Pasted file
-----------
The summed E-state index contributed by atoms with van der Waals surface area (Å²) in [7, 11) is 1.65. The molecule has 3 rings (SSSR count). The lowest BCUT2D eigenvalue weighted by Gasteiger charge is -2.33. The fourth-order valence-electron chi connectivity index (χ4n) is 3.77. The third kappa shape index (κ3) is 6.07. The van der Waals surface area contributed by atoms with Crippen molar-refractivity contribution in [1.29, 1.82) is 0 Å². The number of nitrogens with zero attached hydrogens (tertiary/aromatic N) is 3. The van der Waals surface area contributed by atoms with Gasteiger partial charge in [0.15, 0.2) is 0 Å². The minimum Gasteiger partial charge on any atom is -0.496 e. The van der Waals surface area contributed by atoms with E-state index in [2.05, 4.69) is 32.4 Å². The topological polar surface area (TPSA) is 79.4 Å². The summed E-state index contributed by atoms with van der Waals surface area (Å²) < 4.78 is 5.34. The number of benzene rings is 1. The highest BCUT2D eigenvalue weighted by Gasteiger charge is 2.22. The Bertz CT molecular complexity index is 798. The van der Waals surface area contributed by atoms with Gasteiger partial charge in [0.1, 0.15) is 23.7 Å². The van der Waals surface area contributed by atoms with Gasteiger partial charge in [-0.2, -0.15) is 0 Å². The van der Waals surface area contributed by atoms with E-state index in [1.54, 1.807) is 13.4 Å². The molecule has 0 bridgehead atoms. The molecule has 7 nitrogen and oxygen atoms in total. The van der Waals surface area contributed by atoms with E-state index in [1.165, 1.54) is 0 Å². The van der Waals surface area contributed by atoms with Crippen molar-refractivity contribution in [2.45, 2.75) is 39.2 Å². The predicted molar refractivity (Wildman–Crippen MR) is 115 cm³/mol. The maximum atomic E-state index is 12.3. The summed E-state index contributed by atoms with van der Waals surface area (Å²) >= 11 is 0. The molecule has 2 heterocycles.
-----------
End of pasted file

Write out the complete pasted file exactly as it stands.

The summed E-state index contributed by atoms with van der Waals surface area (Å²) in [7, 11) is 1.65. The molecule has 3 rings (SSSR count). The lowest BCUT2D eigenvalue weighted by Gasteiger charge is -2.33. The fourth-order valence-electron chi connectivity index (χ4n) is 3.77. The third kappa shape index (κ3) is 6.07. The van der Waals surface area contributed by atoms with Crippen molar-refractivity contribution in [1.29, 1.82) is 0 Å². The number of nitrogens with zero attached hydrogens (tertiary/aromatic N) is 3. The van der Waals surface area contributed by atoms with Gasteiger partial charge in [0.15, 0.2) is 0 Å². The minimum Gasteiger partial charge on any atom is -0.496 e. The van der Waals surface area contributed by atoms with E-state index in [2.05, 4.69) is 32.4 Å². The topological polar surface area (TPSA) is 79.4 Å². The summed E-state index contributed by atoms with van der Waals surface area (Å²) < 4.78 is 5.34. The number of benzene rings is 1. The highest BCUT2D eigenvalue weighted by Gasteiger charge is 2.22. The Bertz CT molecular complexity index is 798. The van der Waals surface area contributed by atoms with Gasteiger partial charge in [0.1, 0.15) is 23.7 Å². The van der Waals surface area contributed by atoms with Gasteiger partial charge in [-0.2, -0.15) is 0 Å². The van der Waals surface area contributed by atoms with E-state index in [1.54, 1.807) is 13.4 Å². The molecule has 0 bridgehead atoms. The molecule has 7 nitrogen and oxygen atoms in total. The van der Waals surface area contributed by atoms with E-state index in [1.165, 1.54) is 0 Å². The van der Waals surface area contributed by atoms with Crippen molar-refractivity contribution in [2.45, 2.75) is 39.2 Å². The predicted molar refractivity (Wildman–Crippen MR) is 115 cm³/mol. The maximum atomic E-state index is 12.3. The summed E-state index contributed by atoms with van der Waals surface area (Å²) >= 11 is 0. The molecule has 2 heterocycles.